Wednesday, November 11, 2009

Bump Bump Bump (Point)

I have a paper due tomorrow. The computer’s acting up. I have to go to Bizmo’s to finish up. It’s dark outside, about ten-thirty. My husband is asleep.

I pack everything I need into a tote bag. I don’t juggle things on the street anymore—I want a quick in and out, especially at night.

Downstairs, I open the door to the entrance hallway. I don’t turn on the light to walk the long hall. I open the wooden door first, but leave the metal one locked. I scan for trouble automatically now. It’s not a wide-angle view, but you can also hear people.

I slip into my husband’s huge car with power everything. I lock up after myself and take the club off the car. The dome light stays on, longer than usual, I don’t know why.

There’s two of them. One’s knocking on the window, pointing at the lock.

bump bump bump (point)
That’s why the dome light is on: they’ve pressed the handle, trying to get in. Both of them have guns. Both guns are pointed at me. (I start screaming no, no, no)

both of them are young-they look fourteen-that doesn’t matter-young people have less impulse control -they will shoot-both of them are short-just a little taller than the car-the one behind is shorter and stockier than the one in front-both have Afros-the one in front has a longer one, unkempt-he is light brown-his gun is really tiny-almost like a toy-that doesn’t matter-Mom has one that fits onto a belt buckle-it’s still real-this one’s real too

bump, bump, bump (point) 
they have point-blank range for a head shot-my keys aren’t in the ignition-I can’t drive off

I move to the passenger side.

they still can’t miss but maybe they will-this screaming is worthless nobody can hear me outside the car-if I get out then people will hear me-no, I’m not getting out-they’ll shoot me on the street or take me with them and I don't want to go

They run off. They don’t shoot. (I stop screaming no, no, no)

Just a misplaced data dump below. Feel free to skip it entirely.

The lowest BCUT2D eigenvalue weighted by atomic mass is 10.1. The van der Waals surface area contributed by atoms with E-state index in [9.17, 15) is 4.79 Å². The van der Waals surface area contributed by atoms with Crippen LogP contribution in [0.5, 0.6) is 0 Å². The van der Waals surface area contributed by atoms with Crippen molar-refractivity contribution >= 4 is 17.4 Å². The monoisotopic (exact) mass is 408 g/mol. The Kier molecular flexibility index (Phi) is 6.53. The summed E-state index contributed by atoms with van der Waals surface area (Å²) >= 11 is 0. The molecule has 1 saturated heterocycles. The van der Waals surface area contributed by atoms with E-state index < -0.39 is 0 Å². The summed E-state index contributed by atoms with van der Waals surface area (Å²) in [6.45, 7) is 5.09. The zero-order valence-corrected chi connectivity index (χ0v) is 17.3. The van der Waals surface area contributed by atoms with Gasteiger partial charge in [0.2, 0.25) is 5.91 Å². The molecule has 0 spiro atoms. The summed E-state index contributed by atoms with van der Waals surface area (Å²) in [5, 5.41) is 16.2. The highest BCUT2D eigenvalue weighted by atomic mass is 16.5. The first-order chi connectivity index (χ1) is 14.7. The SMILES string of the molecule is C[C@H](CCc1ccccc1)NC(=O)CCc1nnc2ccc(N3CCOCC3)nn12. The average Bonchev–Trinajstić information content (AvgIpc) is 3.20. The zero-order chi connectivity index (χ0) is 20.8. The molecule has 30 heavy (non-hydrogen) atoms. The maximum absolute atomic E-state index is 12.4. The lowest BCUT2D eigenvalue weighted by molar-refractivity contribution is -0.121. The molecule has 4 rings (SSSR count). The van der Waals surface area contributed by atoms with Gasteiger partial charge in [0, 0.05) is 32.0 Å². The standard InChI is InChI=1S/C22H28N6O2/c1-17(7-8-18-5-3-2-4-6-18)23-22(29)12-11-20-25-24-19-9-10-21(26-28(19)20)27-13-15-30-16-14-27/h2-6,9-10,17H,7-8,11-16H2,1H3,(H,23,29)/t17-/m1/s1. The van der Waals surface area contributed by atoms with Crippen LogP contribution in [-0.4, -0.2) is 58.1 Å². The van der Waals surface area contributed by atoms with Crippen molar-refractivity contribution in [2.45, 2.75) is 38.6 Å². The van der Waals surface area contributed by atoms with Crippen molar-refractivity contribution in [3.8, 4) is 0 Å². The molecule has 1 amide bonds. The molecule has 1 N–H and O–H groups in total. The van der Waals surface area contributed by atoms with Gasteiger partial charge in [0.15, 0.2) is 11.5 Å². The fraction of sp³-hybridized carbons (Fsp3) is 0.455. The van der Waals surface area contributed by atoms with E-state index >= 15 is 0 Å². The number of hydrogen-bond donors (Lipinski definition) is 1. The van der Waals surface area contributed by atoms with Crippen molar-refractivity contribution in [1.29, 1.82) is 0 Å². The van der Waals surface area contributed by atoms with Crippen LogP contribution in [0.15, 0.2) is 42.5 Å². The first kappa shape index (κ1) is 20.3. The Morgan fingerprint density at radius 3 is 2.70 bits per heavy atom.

Nowadays, I think I was their first try, and they weren’t ready to kill anybody for a car yet. Of course I have no way of knowing for sure.

I open the passenger door. My purse spills into the muddy gutter in front of my house, spilling everything.

roaches down there and broken glass that you can’t see in the dark-if you lock the car your keys will be inside but there’s another set upstairs

I fall out and grab the billfold, throwing it into the car at the same moment, slam the car door shut. I scream at the top of my lungs, where at last someone can hear me, as I jump up.

this is my neighborhood I don’t know them they’re not from here they don’t belong here

I take off in screaming pursuit across the park. And I almost catch up, but I don’t want to: they still have the guns. They pile into the back of a car on the next street over. It peels off. Now I am chasing the car until they turn right onto News Street. I don’t get the fucking license plate number. I’m furious.

I march back across the park. The window slowly goes up on the second floor.

“Hello,” my husband calls out. “Is something wrong out there?”

I’m standing in the street, legs apart, fists on my hip. Gary Cooper is nothing compared to me. I don’t even need a six-shooter to take it on. Adrenaline is great stuff. If you know what you're doing.

I give useless descriptions of the perpetrators, escape vehicle, and guns to the RiverTown police officer who takes my complaint. She keeps a poker face through the whole thing. Maybe every once in awhile her mouth twitches closed a little harder.

“So then I chased the car,” I tell her.
“Do you know what kind of car it was?”
“No, a sedan. American. Four-door. Not new. Ah, maybe light brown, but there’s not much light over there. And I didn’t get the plate, I’m sorry. I did try, but I couldn’t keep up.”

She nods and makes another notation on her clipboard—probably a big fat zero.

“So, I guess that more or less completes my story of one stupid move after the next. They headed downtown.”
“Hmm-hmm-mmm.” That’s a sound that covers a wealth of possible statements. “Not everything you did was stupid. You did one thing right.”

Even though I knew better, I had hoped it was more than one.
“What was that?”
“You didn’t unlock the car when they wanted you to,” she says. “Go inside now. I’ll make sure you’re all in before I go. Thanks for giving us a call.”

So: I was thinking fast--bump bump bumped up to hyperdrive--but not getting to the (point). I resolved to do better next time.
See disclaimer

4 comments:

Slamdunk said...

That is some eventful night. It kinda kills the mood necessary to complete your paper.

Ann T. said...

Dear Slamdunk,
I told her it was this big darned dog that ate my homework . . .

Thanks for stopping by,
Ann T.

Sandra G. said...

I meant to comment long before now, but life got in the way.

I'm so glad you made it through this awful night unscathed. What a story - you've written in well.

Stay safe, my friend.

Ann T. said...

Dear Sandra,
So far so good, mon ami!

Thank you, and I will be careful,
Ann T.